Tomatoes (It’s time)

July 7 – July 14, 2019


Russell guarding the suitcases in the back bedroom

Monday:                              I don’t remember

butter and onion tomato sauce

Tuesday:                              Spaghetti with Butter, Tomato and Onion Sauce


Wednesday:                      Mahshi – Lamb and Rice Cabbage Rolls with Lemon Sauce

beans and tuna

Thursday:                            Tuna, Bean and Red Onion Salad with Avocado Toast


Friday:                                  Margherita and Sausage and Onion Pizzas

July lilies

July Lilies, Casa Stuarti

Saturday:                             Any Way Niçoise


Sunday:                                Pan con Tomate, Grilled Swordfish with Wine-Bottle Sauce, cabbage and cucumber slaw, Grilled Sweet Potatoes

It is too hot to run.  It is too hot to play baseball, basketball, golf or soccer.  It is too hot to grill.  It is too hot to think.  But it is not too hot eat.  And it is not too hot to make tomato sauce indoors, in the air conditioning.  And it is not too hot to make a great pan con tomate – something I have been working on for years.

So that’s what you’ll be getting after this short post.

First, however, a word about Philadelphia in the summertime.  It is too hot – don’t go there.  And yet, that’s where I was last week,* walking very slowly across sun-backed asphalt so as not to work up, as Chaucer would have put it, ‘a muckle sweat’ on my way to meet with clients and potential clients.  On my first evening in a hotel in King of Prussia, on my second trip up from the car (I travel heavy – lots of books), I got stuck in the elevator.  The elevator was not air-conditioned.  The power had gone out.  About 10, sweaty, increasingly disturbing minutes later, the power came back on, the elevator doors opened, and I got off and took the steps.

*The recipes are actually from two weeks ago – Philly was just this last, blistering hot week.  I know it’s confusing, but just in case you were checking dates and temperatures.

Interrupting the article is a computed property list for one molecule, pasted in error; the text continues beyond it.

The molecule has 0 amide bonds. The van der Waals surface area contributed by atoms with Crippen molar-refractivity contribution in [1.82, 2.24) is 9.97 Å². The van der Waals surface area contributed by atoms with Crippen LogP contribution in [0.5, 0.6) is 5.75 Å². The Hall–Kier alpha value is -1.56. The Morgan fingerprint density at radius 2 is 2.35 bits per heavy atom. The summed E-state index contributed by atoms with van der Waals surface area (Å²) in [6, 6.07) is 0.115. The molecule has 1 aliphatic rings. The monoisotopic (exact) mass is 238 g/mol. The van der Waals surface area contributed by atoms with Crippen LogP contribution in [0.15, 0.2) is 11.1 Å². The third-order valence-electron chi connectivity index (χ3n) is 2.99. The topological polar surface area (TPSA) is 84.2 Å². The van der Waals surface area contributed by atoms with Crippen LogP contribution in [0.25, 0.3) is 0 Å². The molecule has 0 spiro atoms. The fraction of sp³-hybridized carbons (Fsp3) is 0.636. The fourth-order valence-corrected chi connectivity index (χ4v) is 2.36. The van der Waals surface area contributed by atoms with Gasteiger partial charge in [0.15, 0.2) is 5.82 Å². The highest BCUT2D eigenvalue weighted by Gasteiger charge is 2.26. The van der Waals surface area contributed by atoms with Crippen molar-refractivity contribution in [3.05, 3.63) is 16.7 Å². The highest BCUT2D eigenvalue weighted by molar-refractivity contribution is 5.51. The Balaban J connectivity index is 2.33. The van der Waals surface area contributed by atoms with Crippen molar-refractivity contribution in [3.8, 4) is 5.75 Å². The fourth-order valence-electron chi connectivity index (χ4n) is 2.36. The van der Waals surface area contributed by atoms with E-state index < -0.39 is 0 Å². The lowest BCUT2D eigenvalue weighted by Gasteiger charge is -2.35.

On the other hand – I met a slightly wacky old lady who eats at the bar at Morton’s three nights a week because she hates to cook.  When she heard I was from Pittsburgh, she said, “That’s a lousy city.”  Margie, as the bartender and I agreed later, is opinionated.  She hates to cook, by the way, because she did so, including for lots of company dinners, nearly every day for 50 years.  I have come to the habit lately (in the last six or so years), which might explain the difference in our attitudes.

And, further, on the other hand, the hotel was filled with Russian and French tourists and with approximately 50,000 young children from China, all dressed in orange shorts and white shirts and wearing small backpacks.  (50,000 is, of course, a small group of children in China).  Early in the morning, their handlers, a nervous looking group of young adults, would line them up for the buses which were coming to take them to Constitution Hall?  The Franklin Science Museum?  Math Class?  They were so much quieter than American children it was frightening.

So, I’ve changed my mind.  Do go to Philadelphia, after all.  It’s a big city with all of the excitement and annoyance that implies.  And, if you find yourself hungry in King of Prussia, eat at the bar with Margie.  If the temperature and humidity are in the 90s have the Wedge Salad and a martini – you’ll need to stay hydrated.